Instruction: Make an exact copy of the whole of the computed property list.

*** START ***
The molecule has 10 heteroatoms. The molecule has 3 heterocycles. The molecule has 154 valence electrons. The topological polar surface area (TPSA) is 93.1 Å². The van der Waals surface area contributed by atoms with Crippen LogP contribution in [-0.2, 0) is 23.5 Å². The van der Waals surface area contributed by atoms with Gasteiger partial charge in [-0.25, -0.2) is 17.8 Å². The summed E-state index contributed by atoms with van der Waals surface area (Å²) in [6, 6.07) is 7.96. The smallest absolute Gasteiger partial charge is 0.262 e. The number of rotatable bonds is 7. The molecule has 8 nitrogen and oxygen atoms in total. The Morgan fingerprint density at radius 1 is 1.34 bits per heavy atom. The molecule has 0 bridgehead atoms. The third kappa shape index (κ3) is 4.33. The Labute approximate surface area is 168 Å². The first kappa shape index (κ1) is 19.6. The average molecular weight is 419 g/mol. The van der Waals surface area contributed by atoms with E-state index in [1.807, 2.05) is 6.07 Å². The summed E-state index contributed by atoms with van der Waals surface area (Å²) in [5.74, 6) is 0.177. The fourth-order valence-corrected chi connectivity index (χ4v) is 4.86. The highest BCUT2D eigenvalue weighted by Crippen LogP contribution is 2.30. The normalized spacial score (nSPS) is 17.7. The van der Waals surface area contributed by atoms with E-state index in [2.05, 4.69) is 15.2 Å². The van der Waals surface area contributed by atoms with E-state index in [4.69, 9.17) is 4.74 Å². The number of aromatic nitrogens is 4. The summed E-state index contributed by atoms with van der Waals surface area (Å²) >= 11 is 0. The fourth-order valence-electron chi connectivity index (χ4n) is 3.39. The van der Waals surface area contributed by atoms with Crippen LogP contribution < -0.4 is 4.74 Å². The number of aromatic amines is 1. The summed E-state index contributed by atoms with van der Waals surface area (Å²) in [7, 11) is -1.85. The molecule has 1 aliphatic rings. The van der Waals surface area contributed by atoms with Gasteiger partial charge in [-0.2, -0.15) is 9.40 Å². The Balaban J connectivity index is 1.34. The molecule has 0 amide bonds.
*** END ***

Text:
The molecule has 10 heteroatoms. The molecule has 3 heterocycles. The molecule has 154 valence electrons. The topological polar surface area (TPSA) is 93.1 Å². The van der Waals surface area contributed by atoms with Crippen LogP contribution in [-0.2, 0) is 23.5 Å². The van der Waals surface area contributed by atoms with Gasteiger partial charge in [-0.25, -0.2) is 17.8 Å². The summed E-state index contributed by atoms with van der Waals surface area (Å²) in [6, 6.07) is 7.96. The smallest absolute Gasteiger partial charge is 0.262 e. The number of rotatable bonds is 7. The molecule has 8 nitrogen and oxygen atoms in total. The Morgan fingerprint density at radius 1 is 1.34 bits per heavy atom. The molecule has 0 bridgehead atoms. The third kappa shape index (κ3) is 4.33. The Labute approximate surface area is 168 Å². The first kappa shape index (κ1) is 19.6. The average molecular weight is 419 g/mol. The van der Waals surface area contributed by atoms with E-state index in [1.807, 2.05) is 6.07 Å². The summed E-state index contributed by atoms with van der Waals surface area (Å²) in [5.74, 6) is 0.177. The fourth-order valence-corrected chi connectivity index (χ4v) is 4.86. The highest BCUT2D eigenvalue weighted by Crippen LogP contribution is 2.30. The normalized spacial score (nSPS) is 17.7. The van der Waals surface area contributed by atoms with E-state index in [2.05, 4.69) is 15.2 Å². The van der Waals surface area contributed by atoms with E-state index in [4.69, 9.17) is 4.74 Å². The number of aromatic nitrogens is 4. The summed E-state index contributed by atoms with van der Waals surface area (Å²) >= 11 is 0. The fourth-order valence-electron chi connectivity index (χ4n) is 3.39. The van der Waals surface area contributed by atoms with Crippen LogP contribution < -0.4 is 4.74 Å². The number of aromatic amines is 1. The summed E-state index contributed by atoms with van der Waals surface area (Å²) in [7, 11) is -1.85. The molecule has 1 aliphatic rings. The van der Waals surface area contributed by atoms with Gasteiger partial charge in [-0.2, -0.15) is 9.40 Å². The Balaban J connectivity index is 1.34. The molecule has 0 amide bonds.